back to article Last year, D-Link flubbed a router bug-fix, so it's back with total pwnage

Eight D-Link router variants are vulnerable to complete pwnage via a combination of security screwups, and only two are going to get patched. Błażej Adamczyk of the Silesian University of Technology in Poland posted this month to Full Disclosure that he discovered the bugs in May of this year and notified D-Link. Despite …

  1. Anonymous Coward
    Anonymous Coward

    And I thought Netgear were bad. Good job I didn't switch to D-Link.

  2. Norman Nescio Silver badge

    Some unpatched models have OpenWrt available

    For some of the affected devices, he wrote, there won't be patches. The vulnerable units are all in D-Link's DWR range: the DWR-116, DWR-140, DWR-512, DWR-640, DWR-712, DWR-912, DWR-921, and DWR-111. Most of these, Adamczyk claimed, will be left unpatched because D-Link told him they're end-of-life; only the DWR-116 and 111 would be fixed.

    A couple of of the above models without patches have OpenWrt images available for them.

    DWR-512 hardware version B -

    DWR-921 hardware version C1& C3 -

    and for completeness, one of the to be patched models does too

    DWR-116 hardware versions A1 & A2 -

    As ever, OpenWrt might not be appropriate for your needs, but it might get you out of a hole.

    1. LeoP

      Re: Some unpatched models have OpenWrt available

      > As ever, OpenWrt might not be appropriate for your needs

      I can't imagine a scenario, where it is less appropriate than a D-Link vondor image.

      1. Norman Nescio Silver badge

        Re: Some unpatched models have OpenWrt available

        >> As ever, OpenWrt might not be appropriate for your needs

        >I can't imagine a scenario, where it is less appropriate than a D-Link vondor image.

        There can be circumstances where the vendor image is 'better'.

        Sometimes OpenWrt only works on specific hardware revisions of the routers, as vendors sometimes change the chips used without changing the model name, and if OpenWrt doesn't have drivers for the new chipset, it won't work. In addition, there are bits of hardware that might not be supported even if the rest of the router works - for example (V)DSL modems or mobile network modems, as again, OpenWRT doesn't have the drivers. Finally, vendors might make use of capabilities that OpenWrt can't (yet) such as hardware offloading for NAT. In the last case, this means a vendor image might have a substantially higher throughput than an OpenWrt image.

        This might seem like I have a downer on OpenWrt. I don't, and use it extensively myself on a small flock of carefully chosen routers. But it is as well to be aware of the understandable limitations, as many vendors either won't, or can't (for legal reasons) provide the necessary documentation or drivers to the OpenWrt project for the project to use. A lot of work has to be done by patient reverse-engineering, and I take my hat of to those who do this work. I have nothing but praise for the (mostly) volunteers who do the hard work to provide the OpenWrt images for everyone else to benefit from.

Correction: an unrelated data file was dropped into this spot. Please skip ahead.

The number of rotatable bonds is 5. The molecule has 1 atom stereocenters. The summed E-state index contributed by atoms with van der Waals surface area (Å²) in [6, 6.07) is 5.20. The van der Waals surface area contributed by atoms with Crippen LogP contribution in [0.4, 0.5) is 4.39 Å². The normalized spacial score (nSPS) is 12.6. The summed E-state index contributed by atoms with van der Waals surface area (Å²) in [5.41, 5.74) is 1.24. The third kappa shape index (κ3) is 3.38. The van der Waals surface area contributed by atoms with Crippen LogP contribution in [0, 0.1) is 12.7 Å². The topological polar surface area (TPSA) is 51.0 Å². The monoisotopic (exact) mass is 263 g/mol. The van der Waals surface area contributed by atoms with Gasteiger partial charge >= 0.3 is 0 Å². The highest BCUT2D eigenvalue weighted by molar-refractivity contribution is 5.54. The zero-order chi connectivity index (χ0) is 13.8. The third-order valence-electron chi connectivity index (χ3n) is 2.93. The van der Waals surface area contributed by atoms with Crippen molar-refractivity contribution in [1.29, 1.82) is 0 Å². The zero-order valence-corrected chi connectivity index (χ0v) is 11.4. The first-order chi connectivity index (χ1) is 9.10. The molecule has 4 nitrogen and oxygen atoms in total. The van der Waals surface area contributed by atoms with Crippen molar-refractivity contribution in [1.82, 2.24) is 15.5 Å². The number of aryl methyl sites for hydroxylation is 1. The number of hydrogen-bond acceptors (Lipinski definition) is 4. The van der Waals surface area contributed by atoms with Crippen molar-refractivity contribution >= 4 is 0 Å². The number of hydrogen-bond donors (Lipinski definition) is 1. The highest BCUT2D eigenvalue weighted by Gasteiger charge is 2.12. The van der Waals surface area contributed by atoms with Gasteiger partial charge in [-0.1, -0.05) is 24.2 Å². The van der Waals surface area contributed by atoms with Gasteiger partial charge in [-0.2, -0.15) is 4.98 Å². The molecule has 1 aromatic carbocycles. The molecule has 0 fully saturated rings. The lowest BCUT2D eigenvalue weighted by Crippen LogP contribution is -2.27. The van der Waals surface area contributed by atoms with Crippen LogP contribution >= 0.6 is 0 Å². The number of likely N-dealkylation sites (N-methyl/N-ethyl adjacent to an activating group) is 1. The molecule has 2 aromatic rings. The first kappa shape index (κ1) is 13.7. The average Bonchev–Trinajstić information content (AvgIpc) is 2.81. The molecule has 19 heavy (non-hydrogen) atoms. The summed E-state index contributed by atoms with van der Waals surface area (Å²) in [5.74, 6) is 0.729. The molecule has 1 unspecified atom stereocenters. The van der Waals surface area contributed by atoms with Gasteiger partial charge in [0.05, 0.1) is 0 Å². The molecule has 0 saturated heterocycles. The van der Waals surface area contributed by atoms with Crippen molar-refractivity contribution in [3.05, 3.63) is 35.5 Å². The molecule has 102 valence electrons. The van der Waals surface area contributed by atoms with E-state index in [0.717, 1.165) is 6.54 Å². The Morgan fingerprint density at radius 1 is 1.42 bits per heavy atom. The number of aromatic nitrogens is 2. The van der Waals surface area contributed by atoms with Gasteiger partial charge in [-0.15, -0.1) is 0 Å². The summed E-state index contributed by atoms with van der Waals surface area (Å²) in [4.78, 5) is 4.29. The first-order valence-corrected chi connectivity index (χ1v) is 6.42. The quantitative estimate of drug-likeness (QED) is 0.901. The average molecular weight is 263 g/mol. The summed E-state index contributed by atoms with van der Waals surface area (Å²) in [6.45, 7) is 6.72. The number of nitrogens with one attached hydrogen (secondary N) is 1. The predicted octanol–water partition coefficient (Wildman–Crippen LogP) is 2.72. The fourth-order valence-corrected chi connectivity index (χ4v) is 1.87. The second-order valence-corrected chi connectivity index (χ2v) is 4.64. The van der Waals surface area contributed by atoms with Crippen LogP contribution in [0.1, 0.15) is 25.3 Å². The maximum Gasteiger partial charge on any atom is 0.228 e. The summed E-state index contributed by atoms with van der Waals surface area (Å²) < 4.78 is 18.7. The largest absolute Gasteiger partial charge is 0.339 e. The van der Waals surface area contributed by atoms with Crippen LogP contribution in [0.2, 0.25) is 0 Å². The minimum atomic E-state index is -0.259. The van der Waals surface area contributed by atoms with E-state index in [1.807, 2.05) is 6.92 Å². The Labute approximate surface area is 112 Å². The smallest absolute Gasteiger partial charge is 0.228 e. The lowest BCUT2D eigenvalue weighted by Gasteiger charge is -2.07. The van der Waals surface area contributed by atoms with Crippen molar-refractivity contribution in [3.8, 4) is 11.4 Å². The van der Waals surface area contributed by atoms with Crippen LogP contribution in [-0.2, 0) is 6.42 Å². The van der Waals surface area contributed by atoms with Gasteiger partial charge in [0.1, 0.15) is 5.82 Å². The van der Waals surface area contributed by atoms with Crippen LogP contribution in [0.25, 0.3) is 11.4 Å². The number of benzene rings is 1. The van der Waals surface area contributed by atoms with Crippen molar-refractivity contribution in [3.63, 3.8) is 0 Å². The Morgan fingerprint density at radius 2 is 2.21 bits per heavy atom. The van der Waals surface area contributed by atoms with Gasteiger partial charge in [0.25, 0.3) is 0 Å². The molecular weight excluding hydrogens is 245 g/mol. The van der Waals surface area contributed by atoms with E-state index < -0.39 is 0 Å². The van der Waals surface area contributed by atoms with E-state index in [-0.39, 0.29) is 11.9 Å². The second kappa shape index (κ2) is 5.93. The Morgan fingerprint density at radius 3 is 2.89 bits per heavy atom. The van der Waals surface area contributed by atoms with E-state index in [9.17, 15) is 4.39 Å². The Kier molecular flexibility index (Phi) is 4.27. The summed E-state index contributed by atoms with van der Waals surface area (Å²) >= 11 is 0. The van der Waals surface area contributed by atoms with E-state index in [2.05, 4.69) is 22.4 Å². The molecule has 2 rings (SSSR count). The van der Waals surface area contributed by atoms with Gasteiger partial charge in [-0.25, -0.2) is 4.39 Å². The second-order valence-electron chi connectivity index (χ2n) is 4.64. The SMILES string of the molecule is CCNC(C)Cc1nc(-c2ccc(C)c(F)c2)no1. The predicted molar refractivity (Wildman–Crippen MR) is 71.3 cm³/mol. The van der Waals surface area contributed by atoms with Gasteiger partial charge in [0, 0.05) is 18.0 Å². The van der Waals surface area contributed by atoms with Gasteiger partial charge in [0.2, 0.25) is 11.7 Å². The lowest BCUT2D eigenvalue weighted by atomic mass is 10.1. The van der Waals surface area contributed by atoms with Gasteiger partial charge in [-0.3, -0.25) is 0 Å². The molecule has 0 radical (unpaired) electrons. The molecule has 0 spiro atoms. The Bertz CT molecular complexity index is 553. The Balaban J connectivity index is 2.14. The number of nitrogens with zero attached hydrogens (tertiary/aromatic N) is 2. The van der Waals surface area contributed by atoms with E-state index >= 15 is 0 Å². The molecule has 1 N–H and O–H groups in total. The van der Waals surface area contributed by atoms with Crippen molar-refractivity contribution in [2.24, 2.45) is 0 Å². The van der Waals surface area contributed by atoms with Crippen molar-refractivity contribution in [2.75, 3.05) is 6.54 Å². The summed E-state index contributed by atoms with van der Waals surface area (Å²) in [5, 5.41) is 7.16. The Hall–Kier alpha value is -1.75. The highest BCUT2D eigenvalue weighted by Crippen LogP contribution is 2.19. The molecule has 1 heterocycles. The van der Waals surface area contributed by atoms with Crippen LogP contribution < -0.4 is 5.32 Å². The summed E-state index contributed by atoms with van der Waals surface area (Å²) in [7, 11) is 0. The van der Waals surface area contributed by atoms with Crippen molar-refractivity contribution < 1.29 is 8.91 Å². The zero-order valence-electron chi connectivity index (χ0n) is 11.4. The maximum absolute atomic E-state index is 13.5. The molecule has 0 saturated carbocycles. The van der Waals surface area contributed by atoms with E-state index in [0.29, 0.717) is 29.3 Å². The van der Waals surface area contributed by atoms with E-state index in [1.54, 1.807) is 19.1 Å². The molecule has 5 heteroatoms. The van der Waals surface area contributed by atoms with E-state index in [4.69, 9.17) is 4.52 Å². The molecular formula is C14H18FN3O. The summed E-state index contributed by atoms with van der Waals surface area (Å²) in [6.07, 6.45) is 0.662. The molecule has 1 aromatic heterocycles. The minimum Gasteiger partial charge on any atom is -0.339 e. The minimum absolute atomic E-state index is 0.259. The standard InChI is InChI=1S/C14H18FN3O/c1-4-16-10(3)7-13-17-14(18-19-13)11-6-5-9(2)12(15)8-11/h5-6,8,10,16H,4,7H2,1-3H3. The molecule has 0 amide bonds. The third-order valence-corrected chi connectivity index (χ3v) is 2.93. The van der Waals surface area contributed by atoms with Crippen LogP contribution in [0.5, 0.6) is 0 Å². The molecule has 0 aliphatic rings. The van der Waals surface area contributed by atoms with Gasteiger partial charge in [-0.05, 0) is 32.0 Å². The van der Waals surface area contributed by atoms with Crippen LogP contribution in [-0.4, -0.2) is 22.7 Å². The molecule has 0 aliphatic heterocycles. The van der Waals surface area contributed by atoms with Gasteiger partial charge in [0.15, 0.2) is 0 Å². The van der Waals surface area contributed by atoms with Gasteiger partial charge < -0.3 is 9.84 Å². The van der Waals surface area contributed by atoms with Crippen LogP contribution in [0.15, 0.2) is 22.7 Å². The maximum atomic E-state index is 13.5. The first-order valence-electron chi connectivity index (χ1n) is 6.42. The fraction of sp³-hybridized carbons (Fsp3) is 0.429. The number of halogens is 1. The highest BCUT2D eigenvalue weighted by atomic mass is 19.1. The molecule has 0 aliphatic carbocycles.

In short, OpenWrt is not a magic panacea for SOHO router woe, but if you know what you are doing, and the limitations are acceptable for your use, it is a very useful tool to have.

  3. Anonymous Coward
    Anonymous Coward

    It's time to force them to release updates if they want their model approved

    AFAIK, all these devices need some form of approval to be used in a given country - it's time to make part of the approval process not only being compatible with relevant standards, but also ensuring updates are released for the useful live of the device - that could be longer than its marketing life.

    A company that didn't abide to the rule for older models, should not see any new approval released until it complies - plus fines.

  4. redpawn

    But free market

    It must be that users don't value security. Users do extensive research before purchasing critical home networking kit. They also have their food tested for unwanted pesticides before eating it.

  5. Anonymous Coward
    Anonymous Coward

    Which fits better?

    D-Stink or DeLink?

  6. bigtreeman

    crap scripting

    in the OpenWRT boxen, it's not just security, some other parts just don't work properly.

    check all levels of logging, emergency down to debug, you'll find various hiccups

    ssh admin@your.local.d-link.router

    There's big typos in the scripting running these boxes, written by a junior janitor when not emptying garbage bins.

    admin shouldn't be 0:0:root (one user only apart from nobody)

    remount / rw

    change whatever you want

    remount / ro

    yeah, I've complained to them about the plain text passwords,

    mentioned various fixes

    it's just a mess

    I'll never buy a d-link again

  7. sitta_europea Silver badge

    I'd use OpenWRT if it didn't hang the wireless connection on my six (ahem) WRT54GS2 routers when you try to use more than about 1Mbit/s. After it hangs, the only way to get a service back is to reboot the router. That can be a bit inconvenient if it's on the other side of the industrial estate. Tomato doesn't do it. The OpenWRT authors know of the problem but refuse to do anything about it, claiming that it's a hardware bug. Sure, it might be, but there are several software workarounds and they're not interested. The correspondence is all published in the mailing list.

    IMHO OpenWRT sucks.

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